Anti-Semitic remarks have now become part of common talk, characterising not only the extreme right but Hungary’s conservative circles as well, Peter Feldmajer, head of the federation of Hungarian Jewish communities Mazsihisz said on Thursday.
Feldmajer addressed a session of the Inter-parliamentary Coalition to Combat Anti-semitism, and said that though the Hungarian government firmly condemned anti-Semitic expressions “in general” and does much to keep the memory of the victims of the Holocaust, it “borrows slogans from the extreme right to woo their voters”. He added that the radical nationalist Jobbik is continuously leading attacks against the Jewish people.
Feldmajer also said that Holocaust monuments and Jewish cemeteries had been vandalised on many occasions and Jewish people were assaulted in the street. He condemned the police for what he saw as an inadequate response to those incidents.
The Jewish leader complained about the education government’s recent decision to include some authors that identified themselves with Anti-Semitism in the national curriculum. He mentioned that public places have been renamed after Miklos Horthy, Hungary’s regent in the interwar period, who was “factually and directly responsible for the Holocaust”.
Feldmajer, however, said that the situation in Hungary is much better than in many European countries, for example in France where “tragic terror attacks take place.”
Hungary “not brave enough” in facing Holocaust responsibility
Hungary, unlike Germany, has not been brave enough in facing up to its share of the responsibility for the Holocaust, Prof. Randolph Braham, an academic noted for his studies of the Hungarian Holocaust, said in a lecture given at the United States Holocaust Memorial Museum.
Two hundred thousand Hungarians participated in implementing the final solution, including gendarmes, police and civil servants, Braham told the audience of around 200 people on Wednesday local time.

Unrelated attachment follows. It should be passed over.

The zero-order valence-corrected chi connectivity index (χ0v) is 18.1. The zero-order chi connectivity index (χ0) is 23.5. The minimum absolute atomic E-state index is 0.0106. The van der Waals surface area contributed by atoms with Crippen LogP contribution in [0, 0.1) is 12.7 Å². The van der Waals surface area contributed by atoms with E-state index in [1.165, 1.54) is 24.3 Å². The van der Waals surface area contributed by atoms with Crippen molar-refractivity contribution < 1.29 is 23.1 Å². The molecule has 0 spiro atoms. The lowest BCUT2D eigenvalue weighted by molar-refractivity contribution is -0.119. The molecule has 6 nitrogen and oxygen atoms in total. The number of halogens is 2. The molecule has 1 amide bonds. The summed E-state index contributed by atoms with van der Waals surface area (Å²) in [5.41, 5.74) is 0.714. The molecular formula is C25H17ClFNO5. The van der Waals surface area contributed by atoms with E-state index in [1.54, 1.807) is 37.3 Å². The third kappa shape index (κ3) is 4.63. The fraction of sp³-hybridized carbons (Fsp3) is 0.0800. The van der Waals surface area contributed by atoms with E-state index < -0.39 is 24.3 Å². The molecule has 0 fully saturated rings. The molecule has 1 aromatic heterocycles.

He said after the war, the communist regime had swept responsibility for these actions under the carpet. Today, he said, attempts were being made to pass the blame on to others.
Paul Shapiro, Director of the Center for Advanced Holocaust Studies, said that worries had emerged over anti-Semitic incidents in Hungary in 2008, when symbols of fascism also started to re-emerge in public. He said the then opposition Fidesz party had failed to join in public condemnation of such manifestations.
He noted that the ruling Fidesz party had played an important role in establishing the Budapest Holocaust Memorial Museum. But concerns over rising anti-Semitism after Fidesz’s return to power had been verified, he said, noting a statement last week by Sara Bloomfield, head of the US Holocaust Memorial Museum, raising concerns about the “rehabilitation of the fascist ideologies and leaders of WWII”.
Shapiro also made reference to the decision of Elie Wiesel, one of the founders of the Holocaust Museum, to renounce a high Hungarian state award he received in 2004 in protest against the Hungarian government for participating in attempts for the reburial of ethnic Hungarian author Jozsef Nyiro, who was also an Arrow Cross Party lawmaker during the regime of Ferenc Szalasi.